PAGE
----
12 Interesting Facts About the Planet Earth

(Last Updated On: September 16, 2019)
Facts About Earth

Earth might be a mere pale blue dot in the grand scheme of the cosmos, but it remains central to our own existence. While it might not seem as exotic as some of the far-off planets we hear about, there is no denying that Earth is quite unique. And this isn’t just because it’s the only planet we know of that can sustain intelligent life–there are countless other interesting facts about the planet Earth. Here are a few of our favorites.

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Interesting Facts About the Planet Earth

1. Earth is moving faster than you think.

Even though we can’t sense it, our planet is always in motion. Earth travels in its orbit around the Sun at an average velocity of 18.5 miles per second. It makes one complete spin on its axis every 23.9 hours. It is this constant motion that gives us both the seasons, and our night/day cycle.

More reading: Why Do We Have Seasons? 

2. Earth is roughly 4.5 billion years old.

However, it would take Earth a little time to reach its current form with four distinct layers of its interior (crust, mantle, outer core, inner core).

3. Earth is the densest planet in the solar system.

Remember those layers we just mentioned? They help contribute to this statistic. However, each part is different, with the core being denser than the crust. On average though, the planet is 5.52 grams dense for each cubic centimeter.

4. The Earth is the only planet in our solar system not named for a mythological figure. 

The bulk of our fellow planets like Mercury, Neptune, and Jupiter take their names from mythological figures, namely, Roman gods. However, Earth is derived from the Old English word ertha, meaning “ground” or “land”.

5. The Earth is 70% water. 

It’s easy to forget how much of the Earth is water. And the vast majority of this is saltwater in the world’s oceans. In fact, our oceans contain 95.6% of the entire planet’s water supply.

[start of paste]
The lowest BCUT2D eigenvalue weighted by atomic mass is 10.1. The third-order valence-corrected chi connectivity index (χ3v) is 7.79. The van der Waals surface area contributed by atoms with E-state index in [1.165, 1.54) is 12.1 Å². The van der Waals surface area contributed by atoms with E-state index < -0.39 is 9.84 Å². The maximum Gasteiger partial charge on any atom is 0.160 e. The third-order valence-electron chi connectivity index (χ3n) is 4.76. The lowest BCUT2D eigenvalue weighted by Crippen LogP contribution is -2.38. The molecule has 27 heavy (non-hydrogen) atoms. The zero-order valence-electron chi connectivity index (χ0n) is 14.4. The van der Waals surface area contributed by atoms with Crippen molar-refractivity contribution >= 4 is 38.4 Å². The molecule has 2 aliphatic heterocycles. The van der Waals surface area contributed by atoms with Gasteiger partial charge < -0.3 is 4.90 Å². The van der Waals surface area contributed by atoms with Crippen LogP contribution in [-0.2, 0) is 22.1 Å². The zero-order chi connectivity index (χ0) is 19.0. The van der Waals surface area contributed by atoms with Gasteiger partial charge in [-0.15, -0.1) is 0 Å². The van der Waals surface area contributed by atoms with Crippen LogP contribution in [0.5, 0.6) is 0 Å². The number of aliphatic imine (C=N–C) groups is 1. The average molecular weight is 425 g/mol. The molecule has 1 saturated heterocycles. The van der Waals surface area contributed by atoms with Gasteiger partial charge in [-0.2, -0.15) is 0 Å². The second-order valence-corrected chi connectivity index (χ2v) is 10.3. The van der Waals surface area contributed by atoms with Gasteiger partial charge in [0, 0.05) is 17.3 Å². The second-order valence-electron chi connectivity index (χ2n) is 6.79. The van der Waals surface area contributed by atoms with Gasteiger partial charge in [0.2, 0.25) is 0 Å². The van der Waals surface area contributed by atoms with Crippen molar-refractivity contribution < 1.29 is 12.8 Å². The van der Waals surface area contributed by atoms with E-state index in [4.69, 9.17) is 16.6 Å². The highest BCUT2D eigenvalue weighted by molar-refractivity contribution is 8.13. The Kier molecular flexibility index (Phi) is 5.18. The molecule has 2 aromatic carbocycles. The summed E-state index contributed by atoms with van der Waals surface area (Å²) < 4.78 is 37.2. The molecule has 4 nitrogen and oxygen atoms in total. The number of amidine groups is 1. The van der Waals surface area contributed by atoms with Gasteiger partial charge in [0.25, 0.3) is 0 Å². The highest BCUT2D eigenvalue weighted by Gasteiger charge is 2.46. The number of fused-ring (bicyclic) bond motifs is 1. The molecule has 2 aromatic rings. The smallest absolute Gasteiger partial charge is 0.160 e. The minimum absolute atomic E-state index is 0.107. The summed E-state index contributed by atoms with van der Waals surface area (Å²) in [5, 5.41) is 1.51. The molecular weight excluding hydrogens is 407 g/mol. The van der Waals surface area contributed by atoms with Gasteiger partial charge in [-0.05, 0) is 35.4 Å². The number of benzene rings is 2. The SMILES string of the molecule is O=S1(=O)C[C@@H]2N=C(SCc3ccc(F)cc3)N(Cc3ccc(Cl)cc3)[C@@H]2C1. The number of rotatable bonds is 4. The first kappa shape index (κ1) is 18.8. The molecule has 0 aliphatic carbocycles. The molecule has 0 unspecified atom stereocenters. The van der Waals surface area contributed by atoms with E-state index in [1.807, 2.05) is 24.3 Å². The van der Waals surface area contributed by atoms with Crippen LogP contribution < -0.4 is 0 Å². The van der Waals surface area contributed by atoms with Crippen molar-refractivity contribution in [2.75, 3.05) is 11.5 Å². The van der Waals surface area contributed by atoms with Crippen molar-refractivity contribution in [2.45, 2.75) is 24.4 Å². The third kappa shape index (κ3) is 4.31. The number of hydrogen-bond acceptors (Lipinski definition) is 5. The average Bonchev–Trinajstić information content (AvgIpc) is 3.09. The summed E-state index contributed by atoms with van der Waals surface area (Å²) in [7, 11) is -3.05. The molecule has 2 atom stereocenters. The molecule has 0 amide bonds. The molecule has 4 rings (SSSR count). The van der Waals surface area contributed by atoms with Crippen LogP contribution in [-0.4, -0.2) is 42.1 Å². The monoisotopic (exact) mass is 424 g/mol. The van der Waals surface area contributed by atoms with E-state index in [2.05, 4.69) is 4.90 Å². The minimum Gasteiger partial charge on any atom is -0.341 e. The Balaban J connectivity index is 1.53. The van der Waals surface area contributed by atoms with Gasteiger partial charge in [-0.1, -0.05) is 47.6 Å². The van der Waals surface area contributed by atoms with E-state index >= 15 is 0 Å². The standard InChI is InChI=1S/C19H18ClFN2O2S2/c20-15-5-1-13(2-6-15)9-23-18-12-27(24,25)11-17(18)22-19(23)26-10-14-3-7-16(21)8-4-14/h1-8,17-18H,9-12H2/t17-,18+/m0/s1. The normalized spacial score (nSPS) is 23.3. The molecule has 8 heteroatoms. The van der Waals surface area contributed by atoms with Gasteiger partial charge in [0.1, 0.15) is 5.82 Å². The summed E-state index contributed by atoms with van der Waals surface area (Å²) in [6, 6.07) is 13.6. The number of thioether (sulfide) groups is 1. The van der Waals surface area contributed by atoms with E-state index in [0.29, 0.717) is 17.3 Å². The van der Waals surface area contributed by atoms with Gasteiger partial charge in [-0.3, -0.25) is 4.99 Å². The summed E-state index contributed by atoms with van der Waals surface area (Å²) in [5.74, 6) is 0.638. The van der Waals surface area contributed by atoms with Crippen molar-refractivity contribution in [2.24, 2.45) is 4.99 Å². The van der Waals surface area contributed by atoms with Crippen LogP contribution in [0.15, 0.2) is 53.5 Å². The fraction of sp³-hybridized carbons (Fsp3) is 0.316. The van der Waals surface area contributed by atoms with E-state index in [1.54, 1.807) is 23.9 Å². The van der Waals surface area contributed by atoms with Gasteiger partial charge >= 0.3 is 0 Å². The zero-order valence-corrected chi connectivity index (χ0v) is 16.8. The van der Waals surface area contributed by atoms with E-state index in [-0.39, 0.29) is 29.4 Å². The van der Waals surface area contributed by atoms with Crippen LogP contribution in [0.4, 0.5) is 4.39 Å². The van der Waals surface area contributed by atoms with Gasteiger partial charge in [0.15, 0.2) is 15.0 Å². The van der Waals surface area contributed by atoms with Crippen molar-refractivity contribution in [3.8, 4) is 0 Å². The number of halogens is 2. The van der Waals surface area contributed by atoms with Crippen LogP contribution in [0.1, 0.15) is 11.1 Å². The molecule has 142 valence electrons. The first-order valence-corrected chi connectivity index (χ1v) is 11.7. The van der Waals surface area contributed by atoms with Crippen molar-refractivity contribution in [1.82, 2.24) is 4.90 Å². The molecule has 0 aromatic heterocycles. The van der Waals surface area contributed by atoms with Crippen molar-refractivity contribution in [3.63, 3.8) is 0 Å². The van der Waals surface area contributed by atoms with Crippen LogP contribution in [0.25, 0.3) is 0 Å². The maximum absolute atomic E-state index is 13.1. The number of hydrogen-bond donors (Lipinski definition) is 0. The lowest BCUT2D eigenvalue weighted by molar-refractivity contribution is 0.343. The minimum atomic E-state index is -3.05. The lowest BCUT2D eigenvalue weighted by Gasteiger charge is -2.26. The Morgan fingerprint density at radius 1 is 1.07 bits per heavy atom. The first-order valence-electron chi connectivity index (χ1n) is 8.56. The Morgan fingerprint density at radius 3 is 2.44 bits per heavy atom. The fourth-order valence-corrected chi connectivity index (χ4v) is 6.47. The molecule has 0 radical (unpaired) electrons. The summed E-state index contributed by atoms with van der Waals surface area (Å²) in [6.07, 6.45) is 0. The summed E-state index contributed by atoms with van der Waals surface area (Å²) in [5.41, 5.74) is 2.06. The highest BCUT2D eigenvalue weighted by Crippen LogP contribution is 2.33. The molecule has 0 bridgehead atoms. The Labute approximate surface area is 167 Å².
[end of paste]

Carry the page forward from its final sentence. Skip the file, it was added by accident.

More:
For more, check out: Why Is the Ocean Salty?

6. That water wasn’t always on the Earth’s surface. 

There are a few theories on how the oceans came to be. One of the most common ones is that there were massive amounts of water vapor trapped beneath the Earth’s surface after its creation. Volcanic activity helped release this into the atmosphere, and it then fell as liquid water.

Earth facts

7. The Earth’s magnetic field keeps changing. 

Since the 19th century, the Earth’s magnetic field has weakened by around 10%. This isn’t the most dramatic change we’ve ever seen, though. Roughly every few million years, the North and South Pole actually switch places, with the process taking up from 100 to 3,000 years.  

8. The atmosphere technically reaches 10,000 km into space.

While it’s thickest in those first 50 km, there are actually 5 separate layers of Earth’s atmosphere: troposphere, stratosphere, mesosphere, thermosphere, and exosphere. Air pressure and density decrease the further you go up.

Quiz yourself: Click the Layers of the Earth & Atmosphere

9. There’s a reason you don’t see a lot of craters on Earth.

If you look at Mars or the Moon, craters regularly dot the surface. However, Earth’s regular cycle of geological activity ends up erasing a lot of these remnants of meteorites and other impacts on the planet.

10. Earth’s orbit is one of the most circular in the solar system, and that’s important.

Compared to other planets the orbit of the Earth stays close to a complete circle. This is essential because it ensures the planet gets a similar amount of sunlight year-round, even if it’s not all on the same parts of it.

11. You can’t see the Great Wall of China from space (not easily, anyway). 

It’s a common misconception that can actually see the legendary structure from space, but in reality, this is only possible with support and on certain days. You have a much better chance of seeing major cities, as well as structures like dams and reservoirs. 

12. Earth isn’t a sphere (technically).

While you may picture the Earth as a perfect globe, in reality, it’s rotation makes it an oblate spheroid. Basically, it’s squashed at the poles and extended at the equator. 

Did you like these facts about Earth? If so, you might enjoy these other articles from the Sporcle Blog.